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N2 - Background Currently, the association between human immunodeficiency virus (HIV) infection and subsequent development of autoimmune hemolytic anemia (AIHA) remains unclear. This nationwide population-based cohort study aimed to determine the association between incident AIHA and HIV infection in Taiwan. Methods During 2000-2012, we identified people aged ≥15 years living with HIV (PLWH) from the Taiwan Centers for Disease Control HIV Surveillance System. Individuals were considered to be infected with HIV on the basis of positive results of an HIV type 1 Western blot. Age-and sex-matched controls without HIV infection were selected from the Taiwan National Health Insurance Research Database for comparison. All patients were followed until 31 December 2012 and observed for occurrence of AIHA. Results Of 171468 subjects (19052 PLWH and 152416 controls), 30 (0.02%) had incident AIHA during a mean follow-up of 5.45 years, including 23 PLWH (0.12%) and 7 controls (0.01%). After adjustment for age, sex, and comorbidities, HIV infection was found to be an independent risk factor of incident AIHA (adjusted hazard ratio, 20.9; 95% confidence interval, 8.34-52.3). Moreover, PLWH who were receiving highly active antiretroviral therapy were more likely to develop AIHA than those who were not receiving these drugs (adjusted hazard ratio, 16.2; 95% confidence interval, 3.52-74.2). Conclusions Our study suggests that HIV infection is an independent risk factor for incident AIHA.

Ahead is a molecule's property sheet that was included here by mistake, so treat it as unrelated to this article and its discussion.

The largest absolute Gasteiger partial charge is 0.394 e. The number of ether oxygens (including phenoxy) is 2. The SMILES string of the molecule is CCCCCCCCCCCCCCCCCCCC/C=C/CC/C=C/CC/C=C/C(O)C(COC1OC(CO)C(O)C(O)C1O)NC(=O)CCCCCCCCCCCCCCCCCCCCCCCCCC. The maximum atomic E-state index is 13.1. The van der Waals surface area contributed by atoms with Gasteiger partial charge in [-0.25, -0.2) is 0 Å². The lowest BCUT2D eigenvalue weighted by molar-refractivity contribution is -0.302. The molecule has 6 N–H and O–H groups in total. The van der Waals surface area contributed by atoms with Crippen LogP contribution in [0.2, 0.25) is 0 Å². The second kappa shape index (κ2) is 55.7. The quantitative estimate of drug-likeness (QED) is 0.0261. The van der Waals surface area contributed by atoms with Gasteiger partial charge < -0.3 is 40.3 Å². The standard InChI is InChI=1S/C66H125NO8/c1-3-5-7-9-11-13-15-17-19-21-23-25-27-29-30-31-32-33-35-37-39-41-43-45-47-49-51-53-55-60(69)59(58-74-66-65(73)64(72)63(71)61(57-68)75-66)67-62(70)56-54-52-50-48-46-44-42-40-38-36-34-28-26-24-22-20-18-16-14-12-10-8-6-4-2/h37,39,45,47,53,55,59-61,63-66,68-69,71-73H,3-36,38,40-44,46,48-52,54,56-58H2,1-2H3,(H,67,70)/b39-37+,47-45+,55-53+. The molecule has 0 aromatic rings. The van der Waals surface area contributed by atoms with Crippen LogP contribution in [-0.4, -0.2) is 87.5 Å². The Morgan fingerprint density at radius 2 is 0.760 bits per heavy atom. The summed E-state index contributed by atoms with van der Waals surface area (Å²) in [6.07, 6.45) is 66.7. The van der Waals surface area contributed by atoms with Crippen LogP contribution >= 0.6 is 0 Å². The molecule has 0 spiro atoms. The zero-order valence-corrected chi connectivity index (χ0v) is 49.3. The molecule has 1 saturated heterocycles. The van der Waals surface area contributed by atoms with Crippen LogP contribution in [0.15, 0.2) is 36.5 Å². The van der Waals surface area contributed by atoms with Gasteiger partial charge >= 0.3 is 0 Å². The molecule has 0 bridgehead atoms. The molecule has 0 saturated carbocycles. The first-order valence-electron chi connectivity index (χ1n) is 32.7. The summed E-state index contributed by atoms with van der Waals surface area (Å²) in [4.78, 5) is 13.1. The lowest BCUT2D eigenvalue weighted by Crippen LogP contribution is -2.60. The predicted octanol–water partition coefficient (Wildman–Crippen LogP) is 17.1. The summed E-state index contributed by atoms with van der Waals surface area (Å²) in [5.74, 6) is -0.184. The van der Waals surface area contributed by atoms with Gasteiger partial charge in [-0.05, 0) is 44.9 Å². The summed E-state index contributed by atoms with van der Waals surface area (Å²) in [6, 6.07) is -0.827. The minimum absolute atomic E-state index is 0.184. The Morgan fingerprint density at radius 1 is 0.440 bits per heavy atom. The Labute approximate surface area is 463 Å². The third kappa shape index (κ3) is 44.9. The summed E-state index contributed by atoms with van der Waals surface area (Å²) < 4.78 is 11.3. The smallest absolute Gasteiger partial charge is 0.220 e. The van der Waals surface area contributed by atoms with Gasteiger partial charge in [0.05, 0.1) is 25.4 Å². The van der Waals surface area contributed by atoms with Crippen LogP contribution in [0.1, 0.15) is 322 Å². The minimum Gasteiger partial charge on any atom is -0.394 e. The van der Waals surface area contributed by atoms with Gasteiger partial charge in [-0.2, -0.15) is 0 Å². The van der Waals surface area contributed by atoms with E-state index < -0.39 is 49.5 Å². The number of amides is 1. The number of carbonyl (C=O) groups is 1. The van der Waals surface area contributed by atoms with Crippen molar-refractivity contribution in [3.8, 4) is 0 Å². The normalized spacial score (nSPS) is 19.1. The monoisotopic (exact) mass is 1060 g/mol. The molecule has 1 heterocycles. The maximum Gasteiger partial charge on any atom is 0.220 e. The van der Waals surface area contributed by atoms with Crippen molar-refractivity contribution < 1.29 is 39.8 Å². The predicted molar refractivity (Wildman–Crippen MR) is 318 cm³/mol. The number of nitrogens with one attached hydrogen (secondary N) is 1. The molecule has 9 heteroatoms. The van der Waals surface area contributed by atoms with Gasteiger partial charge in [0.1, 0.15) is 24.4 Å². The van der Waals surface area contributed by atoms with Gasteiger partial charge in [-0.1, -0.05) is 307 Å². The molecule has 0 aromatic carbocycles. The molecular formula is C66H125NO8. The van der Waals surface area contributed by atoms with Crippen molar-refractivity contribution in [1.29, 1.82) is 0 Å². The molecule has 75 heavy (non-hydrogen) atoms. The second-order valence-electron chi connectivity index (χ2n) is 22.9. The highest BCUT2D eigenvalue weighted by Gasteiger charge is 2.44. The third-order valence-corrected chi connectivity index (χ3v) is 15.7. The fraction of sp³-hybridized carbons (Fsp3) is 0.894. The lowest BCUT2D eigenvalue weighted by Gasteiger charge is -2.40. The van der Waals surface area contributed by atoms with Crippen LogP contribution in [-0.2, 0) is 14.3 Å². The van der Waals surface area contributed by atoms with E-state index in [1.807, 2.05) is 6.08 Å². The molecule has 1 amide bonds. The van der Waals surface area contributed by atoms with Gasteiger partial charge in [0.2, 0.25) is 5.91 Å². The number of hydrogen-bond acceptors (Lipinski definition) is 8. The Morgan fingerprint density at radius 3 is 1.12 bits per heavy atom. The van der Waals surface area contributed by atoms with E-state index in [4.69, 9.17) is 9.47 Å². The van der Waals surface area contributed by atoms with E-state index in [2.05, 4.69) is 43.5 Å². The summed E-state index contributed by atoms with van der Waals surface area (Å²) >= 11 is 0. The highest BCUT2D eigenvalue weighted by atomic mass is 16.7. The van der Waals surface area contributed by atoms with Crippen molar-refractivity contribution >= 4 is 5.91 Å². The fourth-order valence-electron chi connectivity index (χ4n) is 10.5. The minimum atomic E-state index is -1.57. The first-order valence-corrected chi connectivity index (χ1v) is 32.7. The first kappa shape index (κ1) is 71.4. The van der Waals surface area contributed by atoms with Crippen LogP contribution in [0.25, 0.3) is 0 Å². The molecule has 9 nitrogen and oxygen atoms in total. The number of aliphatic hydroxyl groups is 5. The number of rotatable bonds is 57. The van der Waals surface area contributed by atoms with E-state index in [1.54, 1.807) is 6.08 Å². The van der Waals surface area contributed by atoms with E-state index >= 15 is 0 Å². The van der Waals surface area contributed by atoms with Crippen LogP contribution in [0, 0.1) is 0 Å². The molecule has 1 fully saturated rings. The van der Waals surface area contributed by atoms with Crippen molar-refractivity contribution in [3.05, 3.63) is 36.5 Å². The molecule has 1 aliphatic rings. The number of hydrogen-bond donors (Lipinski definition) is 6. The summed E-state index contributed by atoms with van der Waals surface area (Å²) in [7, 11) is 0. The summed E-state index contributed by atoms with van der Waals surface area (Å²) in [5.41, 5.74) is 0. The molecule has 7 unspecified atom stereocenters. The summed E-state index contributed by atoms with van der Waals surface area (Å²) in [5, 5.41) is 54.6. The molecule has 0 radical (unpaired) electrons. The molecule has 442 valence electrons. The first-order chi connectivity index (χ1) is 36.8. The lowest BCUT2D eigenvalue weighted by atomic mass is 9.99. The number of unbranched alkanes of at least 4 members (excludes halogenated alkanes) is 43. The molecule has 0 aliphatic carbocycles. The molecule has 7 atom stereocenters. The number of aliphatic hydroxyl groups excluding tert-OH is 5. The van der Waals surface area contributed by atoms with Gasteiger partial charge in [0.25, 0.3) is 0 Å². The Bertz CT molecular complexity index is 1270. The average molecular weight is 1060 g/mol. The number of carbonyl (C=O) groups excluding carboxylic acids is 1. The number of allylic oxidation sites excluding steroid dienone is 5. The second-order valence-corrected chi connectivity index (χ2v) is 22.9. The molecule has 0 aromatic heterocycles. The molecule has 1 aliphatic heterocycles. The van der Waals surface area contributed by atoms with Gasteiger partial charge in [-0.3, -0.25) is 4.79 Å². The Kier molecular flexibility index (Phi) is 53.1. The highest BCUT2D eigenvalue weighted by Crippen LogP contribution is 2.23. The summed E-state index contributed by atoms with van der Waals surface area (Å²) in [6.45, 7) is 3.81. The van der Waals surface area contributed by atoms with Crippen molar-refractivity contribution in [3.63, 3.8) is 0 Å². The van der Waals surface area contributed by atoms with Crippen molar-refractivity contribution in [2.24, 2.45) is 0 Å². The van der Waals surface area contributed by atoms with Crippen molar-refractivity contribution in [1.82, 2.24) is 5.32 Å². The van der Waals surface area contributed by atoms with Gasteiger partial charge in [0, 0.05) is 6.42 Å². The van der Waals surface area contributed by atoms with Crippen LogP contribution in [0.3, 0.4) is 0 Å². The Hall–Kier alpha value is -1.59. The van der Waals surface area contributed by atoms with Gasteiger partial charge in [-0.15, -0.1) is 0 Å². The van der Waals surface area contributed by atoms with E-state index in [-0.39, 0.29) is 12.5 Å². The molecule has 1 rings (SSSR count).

AB - Background Currently, the association between human immunodeficiency virus (HIV) infection and subsequent development of autoimmune hemolytic anemia (AIHA) remains unclear. This nationwide population-based cohort study aimed to determine the association between incident AIHA and HIV infection in Taiwan. Methods During 2000-2012, we identified people aged ≥15 years living with HIV (PLWH) from the Taiwan Centers for Disease Control HIV Surveillance System. Individuals were considered to be infected with HIV on the basis of positive results of an HIV type 1 Western blot. Age-and sex-matched controls without HIV infection were selected from the Taiwan National Health Insurance Research Database for comparison. All patients were followed until 31 December 2012 and observed for occurrence of AIHA. Results Of 171468 subjects (19052 PLWH and 152416 controls), 30 (0.02%) had incident AIHA during a mean follow-up of 5.45 years, including 23 PLWH (0.12%) and 7 controls (0.01%). After adjustment for age, sex, and comorbidities, HIV infection was found to be an independent risk factor of incident AIHA (adjusted hazard ratio, 20.9; 95% confidence interval, 8.34-52.3). Moreover, PLWH who were receiving highly active antiretroviral therapy were more likely to develop AIHA than those who were not receiving these drugs (adjusted hazard ratio, 16.2; 95% confidence interval, 3.52-74.2). Conclusions Our study suggests that HIV infection is an independent risk factor for incident AIHA.